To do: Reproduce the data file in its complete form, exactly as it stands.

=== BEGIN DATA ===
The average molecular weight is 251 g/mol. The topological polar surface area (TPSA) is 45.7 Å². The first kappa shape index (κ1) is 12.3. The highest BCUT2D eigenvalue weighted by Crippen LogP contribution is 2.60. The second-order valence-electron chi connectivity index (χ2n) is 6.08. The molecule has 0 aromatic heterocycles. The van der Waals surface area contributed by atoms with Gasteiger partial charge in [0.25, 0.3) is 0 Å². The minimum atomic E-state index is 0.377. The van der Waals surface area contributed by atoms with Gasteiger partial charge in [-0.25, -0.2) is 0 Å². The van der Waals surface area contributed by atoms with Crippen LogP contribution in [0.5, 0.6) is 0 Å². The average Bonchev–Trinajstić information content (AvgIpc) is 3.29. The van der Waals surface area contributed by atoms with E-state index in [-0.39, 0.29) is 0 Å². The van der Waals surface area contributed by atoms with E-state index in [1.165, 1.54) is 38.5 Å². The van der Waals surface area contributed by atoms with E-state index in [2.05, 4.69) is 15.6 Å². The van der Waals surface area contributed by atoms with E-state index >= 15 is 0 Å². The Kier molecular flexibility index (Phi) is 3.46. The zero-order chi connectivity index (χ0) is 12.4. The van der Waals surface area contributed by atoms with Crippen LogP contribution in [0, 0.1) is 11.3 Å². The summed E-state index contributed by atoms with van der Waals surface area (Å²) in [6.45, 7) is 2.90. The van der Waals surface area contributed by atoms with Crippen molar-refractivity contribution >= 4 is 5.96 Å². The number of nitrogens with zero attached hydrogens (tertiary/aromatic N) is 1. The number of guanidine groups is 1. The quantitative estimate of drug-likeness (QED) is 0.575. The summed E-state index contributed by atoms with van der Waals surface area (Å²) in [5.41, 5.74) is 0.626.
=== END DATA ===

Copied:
The average molecular weight is 251 g/mol. The topological polar surface area (TPSA) is 45.7 Å². The first kappa shape index (κ1) is 12.3. The highest BCUT2D eigenvalue weighted by Crippen LogP contribution is 2.60. The second-order valence-electron chi connectivity index (χ2n) is 6.08. The molecule has 0 aromatic heterocycles. The van der Waals surface area contributed by atoms with Gasteiger partial charge in [0.25, 0.3) is 0 Å². The minimum atomic E-state index is 0.377. The van der Waals surface area contributed by atoms with Gasteiger partial charge in [-0.25, -0.2) is 0 Å². The van der Waals surface area contributed by atoms with Crippen LogP contribution in [0.5, 0.6) is 0 Å². The average Bonchev–Trinajstić information content (AvgIpc) is 3.29. The van der Waals surface area contributed by atoms with E-state index in [-0.39, 0.29) is 0 Å². The van der Waals surface area contributed by atoms with E-state index in [1.165, 1.54) is 38.5 Å². The van der Waals surface area contributed by atoms with E-state index in [2.05, 4.69) is 15.6 Å². The van der Waals surface area contributed by atoms with E-state index >= 15 is 0 Å². The Kier molecular flexibility index (Phi) is 3.46. The zero-order chi connectivity index (χ0) is 12.4. The van der Waals surface area contributed by atoms with Crippen LogP contribution in [0, 0.1) is 11.3 Å². The summed E-state index contributed by atoms with van der Waals surface area (Å²) in [6.45, 7) is 2.90. The van der Waals surface area contributed by atoms with Crippen molar-refractivity contribution >= 4 is 5.96 Å². The number of nitrogens with zero attached hydrogens (tertiary/aromatic N) is 1. The number of guanidine groups is 1. The quantitative estimate of drug-likeness (QED) is 0.575. The summed E-state index contributed by atoms with van der Waals surface area (Å²) in [5.41, 5.74) is 0.626.